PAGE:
With the armor of the average 1930s tank being just past the thickness of a tin can, the .55-caliber Boys anti-tank rifle was the bees’ knees. The above segment from American Rifleman holds school on the outsized anti-material rifle.
Invented in the aftermath of World War I where the Germans used a 13.2mm bolt-action Mauser on steroids to take potshots at Allied tanks lurking around No Man’s Land, the similar concept designed by British Army Captain HC Boys was almost a no-brainer. Chambered in 13.9x99mm, Boys’s rifle was a 35-pound man-portable weapon capable of taking out a tank armored with 1-inch thick steel plate at 100-yards.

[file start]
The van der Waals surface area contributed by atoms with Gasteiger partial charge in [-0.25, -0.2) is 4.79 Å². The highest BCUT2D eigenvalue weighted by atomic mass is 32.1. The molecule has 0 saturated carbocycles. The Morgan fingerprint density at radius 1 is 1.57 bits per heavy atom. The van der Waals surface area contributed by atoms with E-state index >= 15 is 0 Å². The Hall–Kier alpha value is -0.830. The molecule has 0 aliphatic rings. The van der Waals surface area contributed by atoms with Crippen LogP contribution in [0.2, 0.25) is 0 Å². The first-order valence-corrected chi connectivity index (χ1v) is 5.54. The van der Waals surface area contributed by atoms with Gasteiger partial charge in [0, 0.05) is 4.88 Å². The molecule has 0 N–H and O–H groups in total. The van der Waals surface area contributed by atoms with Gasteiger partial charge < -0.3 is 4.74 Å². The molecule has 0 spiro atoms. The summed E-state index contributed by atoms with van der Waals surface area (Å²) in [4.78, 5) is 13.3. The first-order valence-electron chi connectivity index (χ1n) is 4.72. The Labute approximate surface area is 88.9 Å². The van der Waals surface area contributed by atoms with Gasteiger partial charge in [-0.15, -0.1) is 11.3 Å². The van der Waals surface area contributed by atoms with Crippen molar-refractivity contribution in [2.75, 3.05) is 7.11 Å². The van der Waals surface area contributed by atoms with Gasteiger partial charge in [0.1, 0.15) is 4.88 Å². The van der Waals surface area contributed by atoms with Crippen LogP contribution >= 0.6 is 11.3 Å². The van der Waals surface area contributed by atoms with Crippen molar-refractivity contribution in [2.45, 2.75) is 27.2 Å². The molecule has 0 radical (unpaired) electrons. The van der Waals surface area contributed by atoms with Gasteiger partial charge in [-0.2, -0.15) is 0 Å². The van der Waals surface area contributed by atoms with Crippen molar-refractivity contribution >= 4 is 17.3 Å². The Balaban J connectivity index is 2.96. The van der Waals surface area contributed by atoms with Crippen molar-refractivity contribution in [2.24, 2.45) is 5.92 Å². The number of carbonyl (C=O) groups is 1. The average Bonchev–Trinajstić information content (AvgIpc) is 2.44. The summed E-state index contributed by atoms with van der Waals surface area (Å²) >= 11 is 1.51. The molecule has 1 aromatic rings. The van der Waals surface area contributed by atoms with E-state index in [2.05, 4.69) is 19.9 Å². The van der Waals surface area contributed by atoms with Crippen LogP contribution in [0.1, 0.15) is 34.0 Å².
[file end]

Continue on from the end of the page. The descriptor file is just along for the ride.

The overall length, with the standard 36-inch barrel, was just past 5-feet long, as tall as some of the men who would operate it. A five-round detachable box magazine gave the user an option for rapid follow-up shots if needed. Typically, a two-man crew would carry the rifle, spare parts, 8 magazines, and 40 rounds.
While useful in the early part of WWII, tank design left it behind as armor got thicker and the Boys was relegated to more of a support use as weapons such as bazookas and recoilless rifles were tapped moving forward.
If you have some time to kill, check out the classic Disney-produced training film on the gun, below.